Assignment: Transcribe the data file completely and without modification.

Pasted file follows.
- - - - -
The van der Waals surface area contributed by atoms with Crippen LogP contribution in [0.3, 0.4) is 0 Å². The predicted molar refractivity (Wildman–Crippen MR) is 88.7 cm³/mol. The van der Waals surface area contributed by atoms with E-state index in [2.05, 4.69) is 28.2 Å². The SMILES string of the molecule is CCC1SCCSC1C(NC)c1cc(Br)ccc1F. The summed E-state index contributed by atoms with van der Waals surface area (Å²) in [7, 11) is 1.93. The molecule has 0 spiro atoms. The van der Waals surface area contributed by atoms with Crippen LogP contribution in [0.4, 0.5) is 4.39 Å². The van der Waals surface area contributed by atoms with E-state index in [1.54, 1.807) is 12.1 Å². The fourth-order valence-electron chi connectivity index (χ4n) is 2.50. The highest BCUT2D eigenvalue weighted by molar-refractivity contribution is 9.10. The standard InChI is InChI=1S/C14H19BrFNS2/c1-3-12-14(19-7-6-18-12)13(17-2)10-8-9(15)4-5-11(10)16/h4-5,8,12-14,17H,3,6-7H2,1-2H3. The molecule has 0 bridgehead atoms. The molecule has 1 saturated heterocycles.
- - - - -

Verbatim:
The van der Waals surface area contributed by atoms with Crippen LogP contribution in [0.3, 0.4) is 0 Å². The predicted molar refractivity (Wildman–Crippen MR) is 88.7 cm³/mol. The van der Waals surface area contributed by atoms with E-state index in [2.05, 4.69) is 28.2 Å². The SMILES string of the molecule is CCC1SCCSC1C(NC)c1cc(Br)ccc1F. The summed E-state index contributed by atoms with van der Waals surface area (Å²) in [7, 11) is 1.93. The molecule has 0 spiro atoms. The van der Waals surface area contributed by atoms with Crippen LogP contribution in [0.4, 0.5) is 4.39 Å². The van der Waals surface area contributed by atoms with E-state index in [1.54, 1.807) is 12.1 Å². The fourth-order valence-electron chi connectivity index (χ4n) is 2.50. The highest BCUT2D eigenvalue weighted by molar-refractivity contribution is 9.10. The standard InChI is InChI=1S/C14H19BrFNS2/c1-3-12-14(19-7-6-18-12)13(17-2)10-8-9(15)4-5-11(10)16/h4-5,8,12-14,17H,3,6-7H2,1-2H3. The molecule has 0 bridgehead atoms. The molecule has 1 saturated heterocycles.